Maumelle’s Senior Wellness Center is so popular that new programs and schedules are in the works, and it has such a need for volunteers to teach and help with classes that the center has hired a new staff member just to recruit volunteers.
Nicole Heaps, center director, said Patricia Holt is the new volunteer coordinator, and Maumelle residents should expect to see more of her as both reach out to the community to try and recruit volunteers who can help with the new, additional programs.
Maumelle has an abundance of highly trained and certified residents, who are more than qualified to teach a variety of classes, Heaps said. But, the center hopes to reach out to a previously undiscovered teacher who has unusual or special talent that can be shared with others in classes.
The volunteers don’t have to be retired because classes can often be arranged to accommodate the teacher’s schedule.
Starting in September, the center will change its class schedule to a format that makes it easier for teachers and students to create a learning environment, Heaps said.
Classes will be seven-week based classes, which Heaps said they believe is the ideal learning environment.
All of the classes offered at the center are based upon the concept that you’re never too old to learn.
Some of the more popular programs have been those taught by retired University of Arkansas at Little Rock professor Ralph Desmarais.
The retired professor will teach "Events That Changed History" beginning Aug. 2. It will include lectures and discussion of the Russian Revolution, the Depression and stock market crash, Hitler’s Germany and World War II, Franklin Roosevelt’s presidency, Mao Zedong and Communist China, the dropping of the atomic bomb, John F. Kennedy’s assassination, Dr. Martin Luther King Jr.,and the Civil Rights movement and the events of September 11, 2001.
The classes will run through Aug. 30, meeting at 12:15 p.m. every Tuesday and Thursday. Class size is limited to 20 members, so Heaps encouraged interested students to sign up early.
In addition to the American History class, a Tai Chi class is scheduled. Developed in China for self defense, Tai Chi is now more designed for stress reduction using slower, gentle movements.
There are many more classes, but one of the most popular events at the center is the bean-bag baseball games. The games are free at 10:30 a.m. every Thursday and at 12:30 p.m. on Fridays.
Everyone can play, Heaps said, and it’s catching on all over the country. By tossing a bean bag into holes with different values like a single, double, triple and even home runs, players advance and score runs.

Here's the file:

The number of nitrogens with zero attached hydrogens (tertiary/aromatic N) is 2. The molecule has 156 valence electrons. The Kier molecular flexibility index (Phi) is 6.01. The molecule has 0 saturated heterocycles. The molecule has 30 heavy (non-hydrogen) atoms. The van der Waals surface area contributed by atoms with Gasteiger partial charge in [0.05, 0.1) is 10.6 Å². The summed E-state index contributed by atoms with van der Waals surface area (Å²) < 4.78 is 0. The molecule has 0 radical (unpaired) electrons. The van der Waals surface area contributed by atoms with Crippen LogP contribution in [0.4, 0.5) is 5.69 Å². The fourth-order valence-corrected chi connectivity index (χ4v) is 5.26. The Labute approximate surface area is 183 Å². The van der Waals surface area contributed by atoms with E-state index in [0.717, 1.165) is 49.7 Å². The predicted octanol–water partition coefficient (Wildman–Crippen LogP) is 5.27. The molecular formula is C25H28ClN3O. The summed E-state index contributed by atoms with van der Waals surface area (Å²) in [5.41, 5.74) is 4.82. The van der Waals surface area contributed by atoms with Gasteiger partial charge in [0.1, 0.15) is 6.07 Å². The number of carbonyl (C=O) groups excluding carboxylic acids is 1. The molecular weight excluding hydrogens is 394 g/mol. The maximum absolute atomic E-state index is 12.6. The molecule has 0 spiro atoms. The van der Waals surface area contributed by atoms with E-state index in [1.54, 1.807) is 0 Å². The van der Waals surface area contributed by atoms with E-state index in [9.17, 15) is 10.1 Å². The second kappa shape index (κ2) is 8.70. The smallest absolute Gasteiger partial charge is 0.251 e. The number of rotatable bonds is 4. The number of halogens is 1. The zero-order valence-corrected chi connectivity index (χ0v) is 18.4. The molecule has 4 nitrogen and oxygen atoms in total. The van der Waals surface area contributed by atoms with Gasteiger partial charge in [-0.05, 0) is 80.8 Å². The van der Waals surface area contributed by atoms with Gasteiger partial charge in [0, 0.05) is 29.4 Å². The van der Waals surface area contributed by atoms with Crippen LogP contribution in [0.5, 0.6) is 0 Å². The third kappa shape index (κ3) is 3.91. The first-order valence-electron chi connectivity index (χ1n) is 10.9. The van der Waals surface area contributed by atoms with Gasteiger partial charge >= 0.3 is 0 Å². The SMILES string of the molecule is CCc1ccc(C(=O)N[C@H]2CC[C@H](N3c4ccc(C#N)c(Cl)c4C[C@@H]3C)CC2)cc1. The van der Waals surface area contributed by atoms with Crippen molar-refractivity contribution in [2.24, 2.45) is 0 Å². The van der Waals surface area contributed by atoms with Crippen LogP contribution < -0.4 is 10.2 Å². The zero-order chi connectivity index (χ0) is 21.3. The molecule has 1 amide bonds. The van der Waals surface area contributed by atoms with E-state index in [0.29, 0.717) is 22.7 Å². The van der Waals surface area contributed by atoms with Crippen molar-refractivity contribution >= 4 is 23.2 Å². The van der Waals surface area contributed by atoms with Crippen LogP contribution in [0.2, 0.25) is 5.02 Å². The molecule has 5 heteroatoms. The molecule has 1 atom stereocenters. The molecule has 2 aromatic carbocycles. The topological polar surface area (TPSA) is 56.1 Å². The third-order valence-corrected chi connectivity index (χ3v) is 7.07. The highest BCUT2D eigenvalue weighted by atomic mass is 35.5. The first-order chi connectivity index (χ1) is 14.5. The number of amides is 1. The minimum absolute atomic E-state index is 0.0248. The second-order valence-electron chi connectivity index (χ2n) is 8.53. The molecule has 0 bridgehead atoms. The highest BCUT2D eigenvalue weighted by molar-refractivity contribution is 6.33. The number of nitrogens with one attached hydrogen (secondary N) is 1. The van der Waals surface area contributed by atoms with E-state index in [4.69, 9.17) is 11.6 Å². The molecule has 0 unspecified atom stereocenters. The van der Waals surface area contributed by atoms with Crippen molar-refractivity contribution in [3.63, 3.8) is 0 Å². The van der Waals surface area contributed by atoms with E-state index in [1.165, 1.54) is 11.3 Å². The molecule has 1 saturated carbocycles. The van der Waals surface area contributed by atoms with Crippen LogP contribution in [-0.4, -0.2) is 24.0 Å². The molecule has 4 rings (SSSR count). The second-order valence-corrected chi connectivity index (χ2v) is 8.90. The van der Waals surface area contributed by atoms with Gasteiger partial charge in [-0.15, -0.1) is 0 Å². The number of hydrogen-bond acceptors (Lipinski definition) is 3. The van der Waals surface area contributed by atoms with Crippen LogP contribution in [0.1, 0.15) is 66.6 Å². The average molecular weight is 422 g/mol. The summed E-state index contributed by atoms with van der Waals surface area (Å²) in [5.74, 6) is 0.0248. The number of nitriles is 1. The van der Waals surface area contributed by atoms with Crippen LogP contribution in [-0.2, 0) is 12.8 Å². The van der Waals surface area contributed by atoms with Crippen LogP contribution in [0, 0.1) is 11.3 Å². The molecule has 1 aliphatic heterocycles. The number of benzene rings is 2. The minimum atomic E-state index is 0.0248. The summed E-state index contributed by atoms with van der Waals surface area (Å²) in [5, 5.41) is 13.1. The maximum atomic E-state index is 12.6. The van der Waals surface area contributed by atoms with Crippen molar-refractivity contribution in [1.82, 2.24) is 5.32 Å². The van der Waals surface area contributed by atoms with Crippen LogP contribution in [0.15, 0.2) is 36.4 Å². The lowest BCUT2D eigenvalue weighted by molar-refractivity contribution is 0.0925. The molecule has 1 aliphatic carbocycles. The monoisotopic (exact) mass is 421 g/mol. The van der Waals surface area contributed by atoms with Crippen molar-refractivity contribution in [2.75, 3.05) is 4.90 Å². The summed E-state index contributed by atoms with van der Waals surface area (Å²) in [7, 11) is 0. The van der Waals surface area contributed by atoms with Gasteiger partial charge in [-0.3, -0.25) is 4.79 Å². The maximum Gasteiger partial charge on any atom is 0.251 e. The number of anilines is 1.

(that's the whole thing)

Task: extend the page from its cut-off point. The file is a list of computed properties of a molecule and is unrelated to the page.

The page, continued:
With nine players on a team, it’s an excellent team-building sport, she said.
A recently formed Men’s Club is also a big hit with the group going off site to attend military and other history sites. On Aug. 14, the group will go to the Jacksonville Military Museum, which includes a treasure trove of memorabilia and historical artifacts from the Little Rock Air Force Base and a new display on the ICBM missiles that were buried in 18 Arkansas missile silos spread around the state during the height of the Cold War.
All types of volunteers are needed, Holt said. One area that is always in need of volunteers is the kitchen because of all the meals the center provides.
Chefs especially are needed. Although there’s a place for a trained chef, a volunteer chef doesn’t have to be trained in the profession, Heaps said.
Mostly the center is looking for someone who has experience cooking for a large group.
Former school cafeteria cooks would qualify as would chefs who may have cooked only occasionally for church or civic groups.
Not all kitchen staff are cooks or chefs, Heaps said. They have an ever greater need for porters — wait staff to help prepare the food and deliver it to the guests.
The center also has developed special programs designed to help low-income seniors obtain medical and dental care, Heaps said.
She said next month the group will work with the Counting On Each Other non-profit organization to provide much needed hearing aids for needy adults.
First there will be a free hearing test for anyone from 9 a.m. to 10:30 a.m. Aug. 14 at the center and from there a limited number of appropriate seniors who meet the income requirements will receive free hearing aids, Heaps said.
One of the areas where the most volunteers are needed and one of the most popular programs for needy seniors is medical transportation and other transportation around town.
The center provides daily shuttle service to and from the center with curb side pick up at 9 a.m., 11 a.m. 12:30 p.m. and a new 3 p.m. pickup.
On Tuesdays and Thursdays, the center provides around town shuttle service starting around 9:30 a.m. and ending at 12:30 p.m.
For more information or to schedule a ride, call Patricia Holt at 851-4344.
Heaps said the center is really growing with more than 900 members right now and with new members joining every week. She said annual growth is averaging around 23 percent.
New programs, like Conversational Spanish, are being added weekly, and new volunteers are needed to carry out the programs and services. The minimum age for volunteers is 14, and teenagers that age or older should be encouraged to sign up, Heaps said.
The Maumelle Senior Wellness Center is a hub of activity and a popular place to be. Anyone with suggestions, questions or comments is encouraged to call and talk to any of the staff members, Heaps said.
Anyone who is interested in volunteering or who would just like to know more about the program should call the center at 851-4344.